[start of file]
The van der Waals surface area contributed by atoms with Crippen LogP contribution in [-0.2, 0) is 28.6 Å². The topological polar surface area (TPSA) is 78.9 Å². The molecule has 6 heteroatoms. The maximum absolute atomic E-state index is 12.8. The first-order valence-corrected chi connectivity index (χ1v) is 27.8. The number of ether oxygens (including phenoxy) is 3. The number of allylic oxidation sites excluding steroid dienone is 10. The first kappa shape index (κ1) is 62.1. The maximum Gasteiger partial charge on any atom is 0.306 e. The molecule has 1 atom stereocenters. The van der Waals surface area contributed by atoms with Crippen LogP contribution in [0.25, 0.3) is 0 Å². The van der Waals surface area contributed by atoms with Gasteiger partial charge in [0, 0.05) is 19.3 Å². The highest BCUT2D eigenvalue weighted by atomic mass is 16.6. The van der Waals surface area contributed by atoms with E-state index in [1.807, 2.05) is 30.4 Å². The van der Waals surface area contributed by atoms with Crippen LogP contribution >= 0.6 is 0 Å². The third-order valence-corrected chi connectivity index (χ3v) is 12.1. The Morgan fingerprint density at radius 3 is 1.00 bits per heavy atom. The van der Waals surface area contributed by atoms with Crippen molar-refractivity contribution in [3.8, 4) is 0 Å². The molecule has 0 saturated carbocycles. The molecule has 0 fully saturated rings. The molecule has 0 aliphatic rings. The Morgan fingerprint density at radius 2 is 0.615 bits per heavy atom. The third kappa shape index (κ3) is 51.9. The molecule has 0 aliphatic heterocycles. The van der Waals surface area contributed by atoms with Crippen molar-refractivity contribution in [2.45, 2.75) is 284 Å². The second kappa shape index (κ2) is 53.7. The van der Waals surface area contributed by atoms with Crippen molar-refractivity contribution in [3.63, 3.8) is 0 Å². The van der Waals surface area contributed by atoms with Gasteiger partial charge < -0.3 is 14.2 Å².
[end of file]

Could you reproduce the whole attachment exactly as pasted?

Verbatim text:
The van der Waals surface area contributed by atoms with Crippen LogP contribution in [-0.2, 0) is 28.6 Å². The topological polar surface area (TPSA) is 78.9 Å². The molecule has 6 heteroatoms. The maximum absolute atomic E-state index is 12.8. The first-order valence-corrected chi connectivity index (χ1v) is 27.8. The number of ether oxygens (including phenoxy) is 3. The number of allylic oxidation sites excluding steroid dienone is 10. The first kappa shape index (κ1) is 62.1. The maximum Gasteiger partial charge on any atom is 0.306 e. The molecule has 1 atom stereocenters. The van der Waals surface area contributed by atoms with Crippen LogP contribution in [0.25, 0.3) is 0 Å². The van der Waals surface area contributed by atoms with Gasteiger partial charge in [0, 0.05) is 19.3 Å². The highest BCUT2D eigenvalue weighted by atomic mass is 16.6. The van der Waals surface area contributed by atoms with E-state index in [1.807, 2.05) is 30.4 Å². The van der Waals surface area contributed by atoms with Crippen LogP contribution >= 0.6 is 0 Å². The third-order valence-corrected chi connectivity index (χ3v) is 12.1. The Morgan fingerprint density at radius 3 is 1.00 bits per heavy atom. The van der Waals surface area contributed by atoms with Crippen molar-refractivity contribution in [3.8, 4) is 0 Å². The molecule has 0 saturated carbocycles. The molecule has 0 fully saturated rings. The molecule has 0 aliphatic rings. The Morgan fingerprint density at radius 2 is 0.615 bits per heavy atom. The third kappa shape index (κ3) is 51.9. The molecule has 0 aliphatic heterocycles. The van der Waals surface area contributed by atoms with Crippen molar-refractivity contribution in [2.45, 2.75) is 284 Å². The second kappa shape index (κ2) is 53.7. The van der Waals surface area contributed by atoms with Crippen molar-refractivity contribution in [3.63, 3.8) is 0 Å². The van der Waals surface area contributed by atoms with Gasteiger partial charge < -0.3 is 14.2 Å².